The Advertising Standards Authority has rejected a complaint about a NO2ID advertisement which warned of the likelihood of personal information leaking from the proposed National Identity Register.
The ad showed a man's face with an apparent boast of how he can access what he wants on the register and sell information on it to private investigators and journalists.
A reader of the New Statesman magazine complained to the regulator on two grounds. Firstly the complainant said that the ad misleadingly exaggerated the information held on the database and how staff could access it; and secondly that it was offensive to people who worked on the database and suggested they were corrupt.
Would you buy used data from this man?
NO2ID told the ASA that since the database did not exist, it was hard to accuse them of exaggerating. The organisation offered evidence from Schedule 1 of the Identity Cards Act of 2006 to show what information was likely to be held and how it could be cross-referenced.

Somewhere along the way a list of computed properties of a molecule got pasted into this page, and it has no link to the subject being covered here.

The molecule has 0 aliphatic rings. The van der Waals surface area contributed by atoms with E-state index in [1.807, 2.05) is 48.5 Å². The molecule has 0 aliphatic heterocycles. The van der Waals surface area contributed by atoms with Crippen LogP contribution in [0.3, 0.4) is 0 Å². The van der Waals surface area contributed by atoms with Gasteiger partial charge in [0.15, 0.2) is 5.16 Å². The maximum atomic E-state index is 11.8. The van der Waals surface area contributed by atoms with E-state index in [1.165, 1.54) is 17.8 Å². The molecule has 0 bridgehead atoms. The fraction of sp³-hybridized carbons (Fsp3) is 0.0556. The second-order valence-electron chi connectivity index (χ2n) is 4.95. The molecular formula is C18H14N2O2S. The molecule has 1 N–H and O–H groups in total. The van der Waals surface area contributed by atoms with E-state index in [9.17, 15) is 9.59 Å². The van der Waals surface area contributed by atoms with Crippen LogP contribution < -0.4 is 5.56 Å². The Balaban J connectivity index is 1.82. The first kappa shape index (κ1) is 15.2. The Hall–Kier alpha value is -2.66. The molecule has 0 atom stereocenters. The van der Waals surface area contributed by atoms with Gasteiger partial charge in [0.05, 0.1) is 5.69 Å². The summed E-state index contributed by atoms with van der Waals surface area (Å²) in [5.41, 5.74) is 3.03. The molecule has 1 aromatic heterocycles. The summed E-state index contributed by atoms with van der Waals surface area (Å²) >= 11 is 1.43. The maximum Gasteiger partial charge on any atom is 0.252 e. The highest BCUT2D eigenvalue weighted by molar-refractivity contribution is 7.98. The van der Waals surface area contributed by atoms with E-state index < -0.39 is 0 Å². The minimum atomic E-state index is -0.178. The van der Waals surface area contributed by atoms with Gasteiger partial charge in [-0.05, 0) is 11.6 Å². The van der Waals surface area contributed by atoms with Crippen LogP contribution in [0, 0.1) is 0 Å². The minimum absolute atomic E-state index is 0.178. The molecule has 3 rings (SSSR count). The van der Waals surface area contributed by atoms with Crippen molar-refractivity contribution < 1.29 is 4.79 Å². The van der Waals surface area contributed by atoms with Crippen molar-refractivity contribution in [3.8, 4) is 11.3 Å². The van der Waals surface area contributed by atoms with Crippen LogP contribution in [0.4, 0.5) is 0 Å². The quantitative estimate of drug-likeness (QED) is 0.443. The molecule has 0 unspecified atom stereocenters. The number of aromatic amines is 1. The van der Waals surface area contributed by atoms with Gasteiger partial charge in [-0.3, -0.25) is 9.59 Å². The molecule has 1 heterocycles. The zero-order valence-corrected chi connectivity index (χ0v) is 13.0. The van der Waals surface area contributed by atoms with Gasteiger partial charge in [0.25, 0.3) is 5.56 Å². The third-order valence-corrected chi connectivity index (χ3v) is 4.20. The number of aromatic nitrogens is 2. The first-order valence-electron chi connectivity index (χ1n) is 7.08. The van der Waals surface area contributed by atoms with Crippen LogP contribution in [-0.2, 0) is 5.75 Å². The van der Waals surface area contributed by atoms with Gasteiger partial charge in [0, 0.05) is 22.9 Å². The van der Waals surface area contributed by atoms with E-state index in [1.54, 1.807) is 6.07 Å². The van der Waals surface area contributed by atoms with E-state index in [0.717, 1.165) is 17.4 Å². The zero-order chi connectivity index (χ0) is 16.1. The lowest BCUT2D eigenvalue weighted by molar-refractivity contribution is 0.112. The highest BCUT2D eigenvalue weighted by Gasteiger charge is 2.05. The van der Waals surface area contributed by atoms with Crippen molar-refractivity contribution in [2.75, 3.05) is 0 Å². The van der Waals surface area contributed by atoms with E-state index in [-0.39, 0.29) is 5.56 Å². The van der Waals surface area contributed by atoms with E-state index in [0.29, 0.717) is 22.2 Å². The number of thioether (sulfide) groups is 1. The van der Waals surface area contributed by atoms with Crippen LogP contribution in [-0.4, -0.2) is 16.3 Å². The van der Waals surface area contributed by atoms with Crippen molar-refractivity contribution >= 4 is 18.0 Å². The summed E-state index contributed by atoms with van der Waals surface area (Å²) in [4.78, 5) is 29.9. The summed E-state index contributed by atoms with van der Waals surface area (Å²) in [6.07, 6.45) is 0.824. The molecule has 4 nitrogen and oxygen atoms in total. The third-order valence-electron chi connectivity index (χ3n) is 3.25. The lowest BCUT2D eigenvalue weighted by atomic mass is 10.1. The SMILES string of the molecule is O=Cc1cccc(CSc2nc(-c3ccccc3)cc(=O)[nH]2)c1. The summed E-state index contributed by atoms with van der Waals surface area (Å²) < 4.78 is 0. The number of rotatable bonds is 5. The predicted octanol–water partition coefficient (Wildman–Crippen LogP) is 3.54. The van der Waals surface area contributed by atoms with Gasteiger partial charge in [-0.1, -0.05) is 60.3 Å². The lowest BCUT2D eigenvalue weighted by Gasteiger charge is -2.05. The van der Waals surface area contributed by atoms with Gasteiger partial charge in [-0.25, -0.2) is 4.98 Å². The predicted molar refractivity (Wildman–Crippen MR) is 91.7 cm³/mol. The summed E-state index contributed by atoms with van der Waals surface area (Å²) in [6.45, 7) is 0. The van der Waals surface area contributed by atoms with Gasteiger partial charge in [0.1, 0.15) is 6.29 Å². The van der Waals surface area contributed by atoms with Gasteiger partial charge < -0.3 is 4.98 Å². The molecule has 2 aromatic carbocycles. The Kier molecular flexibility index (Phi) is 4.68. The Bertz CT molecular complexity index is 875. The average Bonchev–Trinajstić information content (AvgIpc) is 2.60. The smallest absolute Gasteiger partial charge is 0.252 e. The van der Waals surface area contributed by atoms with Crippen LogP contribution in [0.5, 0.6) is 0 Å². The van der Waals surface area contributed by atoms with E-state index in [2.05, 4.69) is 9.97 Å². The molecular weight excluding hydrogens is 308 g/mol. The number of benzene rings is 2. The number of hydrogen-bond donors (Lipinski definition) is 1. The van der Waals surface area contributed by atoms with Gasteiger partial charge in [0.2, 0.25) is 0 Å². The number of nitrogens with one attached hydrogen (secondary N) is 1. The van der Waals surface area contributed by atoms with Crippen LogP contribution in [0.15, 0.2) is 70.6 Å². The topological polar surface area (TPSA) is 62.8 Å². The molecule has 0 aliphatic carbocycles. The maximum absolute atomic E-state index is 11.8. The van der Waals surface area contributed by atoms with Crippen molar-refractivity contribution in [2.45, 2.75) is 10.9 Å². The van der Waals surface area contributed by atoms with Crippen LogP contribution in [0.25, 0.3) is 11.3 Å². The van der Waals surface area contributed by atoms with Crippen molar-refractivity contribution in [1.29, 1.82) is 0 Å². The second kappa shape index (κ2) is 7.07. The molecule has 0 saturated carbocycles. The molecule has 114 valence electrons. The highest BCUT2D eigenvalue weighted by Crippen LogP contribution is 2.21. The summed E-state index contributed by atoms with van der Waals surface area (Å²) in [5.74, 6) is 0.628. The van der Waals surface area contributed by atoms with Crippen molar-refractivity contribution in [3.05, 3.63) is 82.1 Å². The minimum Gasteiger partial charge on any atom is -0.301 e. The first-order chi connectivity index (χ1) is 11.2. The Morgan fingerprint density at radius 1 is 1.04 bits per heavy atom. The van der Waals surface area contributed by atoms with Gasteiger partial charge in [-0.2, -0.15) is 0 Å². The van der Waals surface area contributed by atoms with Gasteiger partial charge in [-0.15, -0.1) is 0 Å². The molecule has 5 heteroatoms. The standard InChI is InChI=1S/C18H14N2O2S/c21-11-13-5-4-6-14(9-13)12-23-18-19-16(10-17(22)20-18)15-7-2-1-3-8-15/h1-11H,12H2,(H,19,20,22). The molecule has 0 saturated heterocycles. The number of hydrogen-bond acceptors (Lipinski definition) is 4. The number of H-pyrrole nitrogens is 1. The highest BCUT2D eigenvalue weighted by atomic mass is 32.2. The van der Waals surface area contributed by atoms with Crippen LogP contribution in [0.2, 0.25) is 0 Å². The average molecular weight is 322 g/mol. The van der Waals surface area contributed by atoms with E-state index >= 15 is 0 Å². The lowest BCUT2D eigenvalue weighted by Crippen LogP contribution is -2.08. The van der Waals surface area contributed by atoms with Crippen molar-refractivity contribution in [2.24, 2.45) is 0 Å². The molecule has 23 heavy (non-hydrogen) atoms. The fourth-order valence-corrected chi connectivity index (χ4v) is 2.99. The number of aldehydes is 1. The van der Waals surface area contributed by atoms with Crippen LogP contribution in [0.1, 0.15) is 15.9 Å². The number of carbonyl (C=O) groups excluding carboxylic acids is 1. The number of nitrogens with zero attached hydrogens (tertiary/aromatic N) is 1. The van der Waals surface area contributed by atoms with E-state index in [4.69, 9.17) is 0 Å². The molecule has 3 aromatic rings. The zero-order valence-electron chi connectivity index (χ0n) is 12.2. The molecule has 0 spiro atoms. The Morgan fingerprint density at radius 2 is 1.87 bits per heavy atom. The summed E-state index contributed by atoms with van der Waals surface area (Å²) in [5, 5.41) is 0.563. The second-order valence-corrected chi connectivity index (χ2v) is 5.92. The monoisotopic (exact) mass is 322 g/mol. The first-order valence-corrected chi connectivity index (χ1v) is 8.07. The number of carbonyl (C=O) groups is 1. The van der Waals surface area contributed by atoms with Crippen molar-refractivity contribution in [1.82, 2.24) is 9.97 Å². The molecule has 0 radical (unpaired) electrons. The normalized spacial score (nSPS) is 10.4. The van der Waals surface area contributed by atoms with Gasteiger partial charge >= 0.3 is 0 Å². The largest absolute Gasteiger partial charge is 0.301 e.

In response to the second accusation NO2ID said that "I work on the Identity Card system" suggested a development role rather than just a user, and that the text was meant to be read as an online boast. The advert has run since 2005 without a previous complaint.
The ASA said today that neither part of the complaint had been upheld. ®
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